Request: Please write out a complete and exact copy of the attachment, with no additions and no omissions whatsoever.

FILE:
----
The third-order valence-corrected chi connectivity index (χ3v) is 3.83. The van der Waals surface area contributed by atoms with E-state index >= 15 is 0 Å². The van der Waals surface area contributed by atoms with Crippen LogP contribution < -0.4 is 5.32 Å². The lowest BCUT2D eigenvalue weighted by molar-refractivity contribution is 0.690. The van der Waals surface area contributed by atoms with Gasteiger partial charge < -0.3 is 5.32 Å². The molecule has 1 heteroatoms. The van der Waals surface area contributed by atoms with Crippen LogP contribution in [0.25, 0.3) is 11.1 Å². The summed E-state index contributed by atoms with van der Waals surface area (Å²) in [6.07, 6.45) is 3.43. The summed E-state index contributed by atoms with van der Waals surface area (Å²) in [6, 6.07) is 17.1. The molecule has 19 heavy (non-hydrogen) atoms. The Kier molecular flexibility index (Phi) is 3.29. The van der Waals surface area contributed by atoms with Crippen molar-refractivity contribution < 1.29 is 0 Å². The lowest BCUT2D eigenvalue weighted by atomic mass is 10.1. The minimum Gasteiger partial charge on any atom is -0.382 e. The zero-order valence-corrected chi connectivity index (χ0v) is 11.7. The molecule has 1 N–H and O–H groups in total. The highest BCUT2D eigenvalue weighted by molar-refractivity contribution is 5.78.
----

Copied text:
The third-order valence-corrected chi connectivity index (χ3v) is 3.83. The van der Waals surface area contributed by atoms with E-state index >= 15 is 0 Å². The van der Waals surface area contributed by atoms with Crippen LogP contribution < -0.4 is 5.32 Å². The lowest BCUT2D eigenvalue weighted by molar-refractivity contribution is 0.690. The van der Waals surface area contributed by atoms with Gasteiger partial charge < -0.3 is 5.32 Å². The molecule has 1 heteroatoms. The van der Waals surface area contributed by atoms with Crippen LogP contribution in [0.25, 0.3) is 11.1 Å². The summed E-state index contributed by atoms with van der Waals surface area (Å²) in [6.07, 6.45) is 3.43. The summed E-state index contributed by atoms with van der Waals surface area (Å²) in [6, 6.07) is 17.1. The molecule has 19 heavy (non-hydrogen) atoms. The Kier molecular flexibility index (Phi) is 3.29. The van der Waals surface area contributed by atoms with Crippen molar-refractivity contribution < 1.29 is 0 Å². The lowest BCUT2D eigenvalue weighted by atomic mass is 10.1. The minimum Gasteiger partial charge on any atom is -0.382 e. The zero-order valence-corrected chi connectivity index (χ0v) is 11.7. The molecule has 1 N–H and O–H groups in total. The highest BCUT2D eigenvalue weighted by molar-refractivity contribution is 5.78.